Buying a Puppy in the Information Age

Buying a Puppy in the Information Age

Buying a Puppy online can be tricky!


In recent years dog breeding has taken its licks. With the negative press surrounding Puppy Mills and the mistreatment of animals at those types of breeding operations, people have become more and more wary of buying a puppy. The emergence of the online sales market for dogs has complicated things even further.

Many large websites allow the advertisement of puppies without any knowledge of the conditions they are being bred in. People will often buy a dog and have it air shipped to their location without ever seeing the home the animal was born and raised in, and this leaves far too much to the imagination.


So what are the realities of a situation like this? How can a person be sure that the puppy they are getting isn’t coming from a house of horrors like we have all heard of in regards to puppy mills?

The answer is simple: By being an educated and proactive consumer, and arming yourself with knowledge.

One thing you need to be aware of is the laws surrounding dog breeding in the state you are purchasing the animal from. For instance, Pennsylvania has taken a lot of heat from activist groups in recent years, and with good cause. At one point, PA was the hotbed for Puppy Mill operations in the nation. But things have changed to an extent, given the implementation of improved Dog Laws in the Keystone State. While enforcement of these laws is still imperfect, as it is everywhere, there have been measures put in place to help protect puppies and consumers. Pennsylvania has a Puppy Lemon Law that guarantees the health of the puppy for 30 days. This goes further than just covering genetic defects, as it is a total health guarantee up to the price paid for the puppy. This law holds the breeder accountable for their breeding practices in the sense that a dog raised in poor conditions will usually be unhealthy. Other states such as New Jersey and California also have effective lemon laws in place for this same purpose.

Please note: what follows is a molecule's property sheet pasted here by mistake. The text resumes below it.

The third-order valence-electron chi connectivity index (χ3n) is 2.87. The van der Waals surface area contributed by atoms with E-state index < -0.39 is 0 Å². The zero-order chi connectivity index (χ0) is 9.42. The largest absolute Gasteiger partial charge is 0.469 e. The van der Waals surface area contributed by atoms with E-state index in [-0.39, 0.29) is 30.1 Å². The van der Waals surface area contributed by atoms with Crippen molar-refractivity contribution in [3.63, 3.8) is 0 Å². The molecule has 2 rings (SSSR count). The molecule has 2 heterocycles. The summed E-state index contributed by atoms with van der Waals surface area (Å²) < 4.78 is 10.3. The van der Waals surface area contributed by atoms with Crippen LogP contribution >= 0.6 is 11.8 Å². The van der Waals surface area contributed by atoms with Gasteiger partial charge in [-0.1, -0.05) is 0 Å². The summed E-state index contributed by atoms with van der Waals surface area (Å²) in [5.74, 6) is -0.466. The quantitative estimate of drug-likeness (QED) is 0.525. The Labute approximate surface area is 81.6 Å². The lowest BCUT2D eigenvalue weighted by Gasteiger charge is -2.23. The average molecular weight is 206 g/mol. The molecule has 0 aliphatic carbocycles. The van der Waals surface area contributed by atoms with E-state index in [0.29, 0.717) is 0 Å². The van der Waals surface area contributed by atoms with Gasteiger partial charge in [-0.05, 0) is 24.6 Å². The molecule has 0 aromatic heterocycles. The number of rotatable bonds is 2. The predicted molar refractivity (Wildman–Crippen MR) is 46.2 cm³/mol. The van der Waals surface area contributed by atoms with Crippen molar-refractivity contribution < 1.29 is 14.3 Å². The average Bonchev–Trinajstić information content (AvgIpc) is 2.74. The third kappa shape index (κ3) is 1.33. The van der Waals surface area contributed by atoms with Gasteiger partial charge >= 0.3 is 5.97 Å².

Make sure that buying a puppy is a commitment you are ready for. There are enough dogs without homes.
There are, however, some realities a person has to face when buying a puppy from any breeder. The breeders dubbed as “reputable” by many are too expensive for a middle class American family to afford. Buying a dog with championship bloodlines may be entirely too cost prohibitive for a person looking for a family pet. So if you are in this situation, and you are going to buy a puppy from an online resource, here are some things you should do to cover your bases.

  • Ask the breeder questions about the breed, if they aren’t educated about the breed they are raising, they aren’t educated about breeding in general.
  • If at all possible, visit the home of the puppy. The only way to know what environment the puppy is raised in is to see it.
  • Be realistic, just because someone is a “Commercial Breeder” doesn’t mean they are a “Puppy Mill”, selling sick dogs, or abusing animals. A lot of these licensed breeders have better conditions for their dogs than rescues or shelters, this is a fact.
  • Don’t buy from a pet store. Pet store buy from “Puppy Dealers”, and puppy dealers often buy from puppy mills. At a pet store, you have no idea where the dog came from.
  • Be aware of internet scams.

Hopefully these tips assist you in making wise knowledge based decisions when finding your next dog. I personally can attest to one thing, based on my years of experience, the only way to know if a puppy is right for you, is to meet him/her, not have someone else tell you what you should do.